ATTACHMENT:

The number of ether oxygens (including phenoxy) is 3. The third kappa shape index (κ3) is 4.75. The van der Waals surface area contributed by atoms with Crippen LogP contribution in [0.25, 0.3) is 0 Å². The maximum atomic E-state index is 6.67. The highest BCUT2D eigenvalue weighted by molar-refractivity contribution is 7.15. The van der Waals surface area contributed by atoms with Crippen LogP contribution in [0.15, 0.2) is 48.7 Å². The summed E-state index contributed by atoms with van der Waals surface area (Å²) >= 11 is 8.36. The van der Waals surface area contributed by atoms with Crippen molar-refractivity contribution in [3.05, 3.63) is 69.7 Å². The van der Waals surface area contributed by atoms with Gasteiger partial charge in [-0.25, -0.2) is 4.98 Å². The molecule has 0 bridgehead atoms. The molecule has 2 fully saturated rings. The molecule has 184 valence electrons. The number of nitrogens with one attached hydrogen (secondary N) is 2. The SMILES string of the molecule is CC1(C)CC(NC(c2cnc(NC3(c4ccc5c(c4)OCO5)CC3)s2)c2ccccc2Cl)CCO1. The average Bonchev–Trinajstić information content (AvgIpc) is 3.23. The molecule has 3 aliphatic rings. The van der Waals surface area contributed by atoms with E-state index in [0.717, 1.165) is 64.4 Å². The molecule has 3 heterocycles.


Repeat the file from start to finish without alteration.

The number of ether oxygens (including phenoxy) is 3. The third kappa shape index (κ3) is 4.75. The van der Waals surface area contributed by atoms with Crippen LogP contribution in [0.25, 0.3) is 0 Å². The maximum atomic E-state index is 6.67. The highest BCUT2D eigenvalue weighted by molar-refractivity contribution is 7.15. The van der Waals surface area contributed by atoms with Crippen LogP contribution in [0.15, 0.2) is 48.7 Å². The summed E-state index contributed by atoms with van der Waals surface area (Å²) >= 11 is 8.36. The van der Waals surface area contributed by atoms with Crippen molar-refractivity contribution in [3.05, 3.63) is 69.7 Å². The van der Waals surface area contributed by atoms with Gasteiger partial charge in [-0.25, -0.2) is 4.98 Å². The molecule has 0 bridgehead atoms. The molecule has 2 fully saturated rings. The molecule has 184 valence electrons. The number of nitrogens with one attached hydrogen (secondary N) is 2. The SMILES string of the molecule is CC1(C)CC(NC(c2cnc(NC3(c4ccc5c(c4)OCO5)CC3)s2)c2ccccc2Cl)CCO1. The average Bonchev–Trinajstić information content (AvgIpc) is 3.23. The molecule has 3 aliphatic rings. The van der Waals surface area contributed by atoms with E-state index in [0.717, 1.165) is 64.4 Å². The molecule has 3 heterocycles.